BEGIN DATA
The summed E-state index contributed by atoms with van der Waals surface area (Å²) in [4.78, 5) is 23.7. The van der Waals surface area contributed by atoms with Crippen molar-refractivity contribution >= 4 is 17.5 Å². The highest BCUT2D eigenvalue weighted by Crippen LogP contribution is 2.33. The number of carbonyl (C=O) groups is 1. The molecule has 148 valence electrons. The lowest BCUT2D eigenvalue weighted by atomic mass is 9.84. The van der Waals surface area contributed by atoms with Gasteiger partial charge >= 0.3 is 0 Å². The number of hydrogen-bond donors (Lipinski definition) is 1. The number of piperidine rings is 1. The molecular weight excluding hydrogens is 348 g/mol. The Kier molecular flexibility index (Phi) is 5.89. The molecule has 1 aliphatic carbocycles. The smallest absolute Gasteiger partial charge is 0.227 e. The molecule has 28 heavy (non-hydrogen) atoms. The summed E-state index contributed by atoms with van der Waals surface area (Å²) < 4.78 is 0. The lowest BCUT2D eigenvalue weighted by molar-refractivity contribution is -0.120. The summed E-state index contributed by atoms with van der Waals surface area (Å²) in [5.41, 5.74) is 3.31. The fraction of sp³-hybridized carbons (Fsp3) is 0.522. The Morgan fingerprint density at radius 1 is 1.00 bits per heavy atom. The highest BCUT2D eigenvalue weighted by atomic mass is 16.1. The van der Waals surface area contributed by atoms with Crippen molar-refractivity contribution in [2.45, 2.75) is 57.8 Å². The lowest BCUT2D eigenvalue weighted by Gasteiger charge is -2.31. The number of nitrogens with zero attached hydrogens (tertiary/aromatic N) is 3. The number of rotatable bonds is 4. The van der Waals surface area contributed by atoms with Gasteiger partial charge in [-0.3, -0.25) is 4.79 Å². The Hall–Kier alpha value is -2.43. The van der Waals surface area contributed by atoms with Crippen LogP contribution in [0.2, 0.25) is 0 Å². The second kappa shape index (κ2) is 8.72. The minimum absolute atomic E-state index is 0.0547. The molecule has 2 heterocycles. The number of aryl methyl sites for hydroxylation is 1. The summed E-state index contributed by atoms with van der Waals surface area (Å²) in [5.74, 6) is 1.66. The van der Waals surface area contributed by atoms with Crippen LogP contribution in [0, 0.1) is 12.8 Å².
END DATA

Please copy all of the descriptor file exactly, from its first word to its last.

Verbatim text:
The summed E-state index contributed by atoms with van der Waals surface area (Å²) in [4.78, 5) is 23.7. The van der Waals surface area contributed by atoms with Crippen molar-refractivity contribution >= 4 is 17.5 Å². The highest BCUT2D eigenvalue weighted by Crippen LogP contribution is 2.33. The number of carbonyl (C=O) groups is 1. The molecule has 148 valence electrons. The lowest BCUT2D eigenvalue weighted by atomic mass is 9.84. The van der Waals surface area contributed by atoms with Gasteiger partial charge >= 0.3 is 0 Å². The number of hydrogen-bond donors (Lipinski definition) is 1. The number of piperidine rings is 1. The molecular weight excluding hydrogens is 348 g/mol. The Kier molecular flexibility index (Phi) is 5.89. The molecule has 1 aliphatic carbocycles. The smallest absolute Gasteiger partial charge is 0.227 e. The molecule has 28 heavy (non-hydrogen) atoms. The summed E-state index contributed by atoms with van der Waals surface area (Å²) < 4.78 is 0. The lowest BCUT2D eigenvalue weighted by molar-refractivity contribution is -0.120. The summed E-state index contributed by atoms with van der Waals surface area (Å²) in [5.41, 5.74) is 3.31. The fraction of sp³-hybridized carbons (Fsp3) is 0.522. The Morgan fingerprint density at radius 1 is 1.00 bits per heavy atom. The highest BCUT2D eigenvalue weighted by atomic mass is 16.1. The van der Waals surface area contributed by atoms with Crippen molar-refractivity contribution in [2.45, 2.75) is 57.8 Å². The lowest BCUT2D eigenvalue weighted by Gasteiger charge is -2.31. The number of nitrogens with zero attached hydrogens (tertiary/aromatic N) is 3. The number of rotatable bonds is 4. The van der Waals surface area contributed by atoms with Gasteiger partial charge in [-0.3, -0.25) is 4.79 Å². The Hall–Kier alpha value is -2.43. The van der Waals surface area contributed by atoms with Crippen LogP contribution in [0.2, 0.25) is 0 Å². The second kappa shape index (κ2) is 8.72. The minimum absolute atomic E-state index is 0.0547. The molecule has 2 heterocycles. The number of aryl methyl sites for hydroxylation is 1. The summed E-state index contributed by atoms with van der Waals surface area (Å²) in [5.74, 6) is 1.66. The van der Waals surface area contributed by atoms with Crippen LogP contribution in [0, 0.1) is 12.8 Å².